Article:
Listening to North Korean leader Kim Jong-un is, necessarily, an exercise in discernment. A man who would be laughable were he not so monstrous, he festoons every public statement with insults and absurdities that often overshadow the more serious political content. The challenge is to parse what is significant and what may be ignored as his typical theatrics of tyranny.
This was true of Kim’s latest comments, reported in North Korean state media Saturday. In the theatrics category, we may place Kim’s call to continued “focus on controlling and subjugating the United States.” Even with its nuclear arsenal, there is no scenario in which North Korea—small, poor, often starving thanks to the morally and financially bankrupt autocracy Kim runs—could overpower the United States. The balance of America’s military deterrence, both conventional and nuclear, is overwhelming, as Kim well knows.
But look past this nonsense and it’s possible to see that Kim is attempting some rapprochement with the incoming Biden administration. Pyongyang will “not rule out diplomacy,” he said, describing the weapons build-up of which he’d boasted as a way to “drive diplomacy in the right direction and guarantee its success” for bringing “peace” to the Korean Peninsula. He indicated a willingness to shift his regime’s behavior should President-elect Joe Biden move away from the Trump administration’s counterproductive “maximum pressure” approach. Pyongyang will answer “force with force,” Kim said, and “goodwill with goodwill.”
This may be as close as Kim will come to pleading with Biden for relief from the punishing sanctions regime the U.S. leads against North Korea. It is a crucial opening, and one Biden should use to shake off the torpor into which U.S.-North Korean relations have fallen since the first summit between Kim and President Donald Trump in 2018.
One of the first acts of the Biden administration, then, should be an easing of restrictions on North Korea, both for the sake of the North Korean people—who are facing floods, pandemic, and severe economic contraction on top of the usual abuse and privation of Pyongyang—and as a show of the goodwill Kim claims he’ll reciprocate.
Offering this relief would not put U.S. security at risk. All the architecture of our deterrence would remain intact, and Kim would continue to understand that aggression against the United States or its close allies would cost him his power, if not his life. That’s a compelling constraint for Kim, who has made clear that the very purpose of his nuclear arsenal is deterrence of forcible, U.S.-orchestrated regime change. However wild his rhetoric, Kim is not foolish enough to think he can challenge the United States militarily and win. This status quo, which on balance has not significantly altered in the Trump era, is far from ideal, but the United States can thus coexist with North Korea indefinitely.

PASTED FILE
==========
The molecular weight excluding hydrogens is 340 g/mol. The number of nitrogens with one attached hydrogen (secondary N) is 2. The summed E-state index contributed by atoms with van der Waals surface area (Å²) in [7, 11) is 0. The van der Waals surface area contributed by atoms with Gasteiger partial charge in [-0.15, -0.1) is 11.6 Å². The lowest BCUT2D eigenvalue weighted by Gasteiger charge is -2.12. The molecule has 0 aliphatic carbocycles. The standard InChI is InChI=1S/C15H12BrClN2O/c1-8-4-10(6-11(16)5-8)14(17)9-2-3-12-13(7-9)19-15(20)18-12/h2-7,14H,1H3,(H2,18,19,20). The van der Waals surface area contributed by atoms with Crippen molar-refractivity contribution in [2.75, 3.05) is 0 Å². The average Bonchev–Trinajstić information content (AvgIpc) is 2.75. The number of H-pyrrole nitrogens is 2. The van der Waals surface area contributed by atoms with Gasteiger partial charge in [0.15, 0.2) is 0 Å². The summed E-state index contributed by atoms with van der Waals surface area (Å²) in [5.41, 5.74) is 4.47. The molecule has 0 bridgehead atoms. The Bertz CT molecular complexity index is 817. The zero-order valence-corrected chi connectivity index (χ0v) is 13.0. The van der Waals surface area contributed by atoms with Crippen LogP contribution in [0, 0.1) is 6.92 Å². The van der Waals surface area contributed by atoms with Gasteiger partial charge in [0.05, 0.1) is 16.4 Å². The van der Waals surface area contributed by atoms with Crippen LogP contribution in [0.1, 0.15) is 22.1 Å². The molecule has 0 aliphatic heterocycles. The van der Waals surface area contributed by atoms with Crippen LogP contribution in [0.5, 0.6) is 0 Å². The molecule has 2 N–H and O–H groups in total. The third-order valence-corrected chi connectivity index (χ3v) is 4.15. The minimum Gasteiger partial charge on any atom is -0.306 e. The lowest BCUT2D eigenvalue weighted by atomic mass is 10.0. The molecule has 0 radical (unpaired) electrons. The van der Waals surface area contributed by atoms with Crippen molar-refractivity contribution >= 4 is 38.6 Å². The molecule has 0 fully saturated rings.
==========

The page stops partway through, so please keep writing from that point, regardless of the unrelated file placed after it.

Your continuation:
For Biden, a move away from the failed maximalism of the last few years could make space for new diplomatic progress. In fact, offering sanctions relief is the best method of inviting Pyongyang back to the negotiating table. It allows Washington to initiate diplomacy in good faith and humanitarian support for the freedom and prosperity of ordinary North Koreans, not as a reaction to Kim’s provocations. Pyongyang has a habit of lashing out when talks stagnate, as it did with missile tests and the destruction of the liaison office in the demilitarized zone last year. By lightening the U.S. sanctions load, Biden can restart diplomacy without reinforcing that pattern.
With that accomplished, the U.S. priority should be patient, working-level talks in pursuit of achievable, cumulative aims, like the economic and social opening of North Korea, a treaty for the Korean War, and a nuclear freeze. Biden should also work toward transference of the diplomatic lead to South Korea, which has cultural proximity and national interest in normalizing its northern neighbor, which is something that Washington could never match. Denuclearization may be retained as a long-term goal, but it is not realistic in the near term, and fixating on it as an all-or-nothing demand has again and again proven an impediment to peace. Kim’s new overtures give Biden an opportunity to reject that fixation, and it is an opportunity he should seize.
Bonnie Kristian is a fellow at Defense Priorities, contributing editor at The Week, and columnist at Christianity Today. Her writing has also appeared at CNN, NBC, USA Today, the Los Angeles Times, and Defense One, among other outlets.